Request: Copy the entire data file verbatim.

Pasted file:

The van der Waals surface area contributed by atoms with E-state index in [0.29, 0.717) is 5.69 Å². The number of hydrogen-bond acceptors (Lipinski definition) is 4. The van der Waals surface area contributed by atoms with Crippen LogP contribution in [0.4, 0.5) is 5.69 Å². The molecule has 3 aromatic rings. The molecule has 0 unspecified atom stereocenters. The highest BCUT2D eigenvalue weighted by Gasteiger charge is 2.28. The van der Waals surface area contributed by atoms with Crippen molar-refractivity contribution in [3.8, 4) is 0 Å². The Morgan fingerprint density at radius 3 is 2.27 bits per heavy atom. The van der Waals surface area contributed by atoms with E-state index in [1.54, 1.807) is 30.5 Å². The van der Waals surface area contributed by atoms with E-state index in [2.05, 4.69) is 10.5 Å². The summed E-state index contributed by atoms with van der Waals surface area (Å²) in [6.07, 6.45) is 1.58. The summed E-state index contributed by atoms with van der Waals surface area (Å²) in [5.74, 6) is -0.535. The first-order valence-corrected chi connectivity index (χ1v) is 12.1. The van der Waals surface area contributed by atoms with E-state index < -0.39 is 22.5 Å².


The van der Waals surface area contributed by atoms with E-state index in [0.29, 0.717) is 5.69 Å². The number of hydrogen-bond acceptors (Lipinski definition) is 4. The van der Waals surface area contributed by atoms with Crippen LogP contribution in [0.4, 0.5) is 5.69 Å². The molecule has 3 aromatic rings. The molecule has 0 unspecified atom stereocenters. The highest BCUT2D eigenvalue weighted by Gasteiger charge is 2.28. The van der Waals surface area contributed by atoms with Crippen molar-refractivity contribution in [3.8, 4) is 0 Å². The Morgan fingerprint density at radius 3 is 2.27 bits per heavy atom. The van der Waals surface area contributed by atoms with E-state index in [1.54, 1.807) is 30.5 Å². The van der Waals surface area contributed by atoms with E-state index in [2.05, 4.69) is 10.5 Å². The summed E-state index contributed by atoms with van der Waals surface area (Å²) in [6.07, 6.45) is 1.58. The summed E-state index contributed by atoms with van der Waals surface area (Å²) in [5.74, 6) is -0.535. The first-order valence-corrected chi connectivity index (χ1v) is 12.1. The van der Waals surface area contributed by atoms with E-state index < -0.39 is 22.5 Å².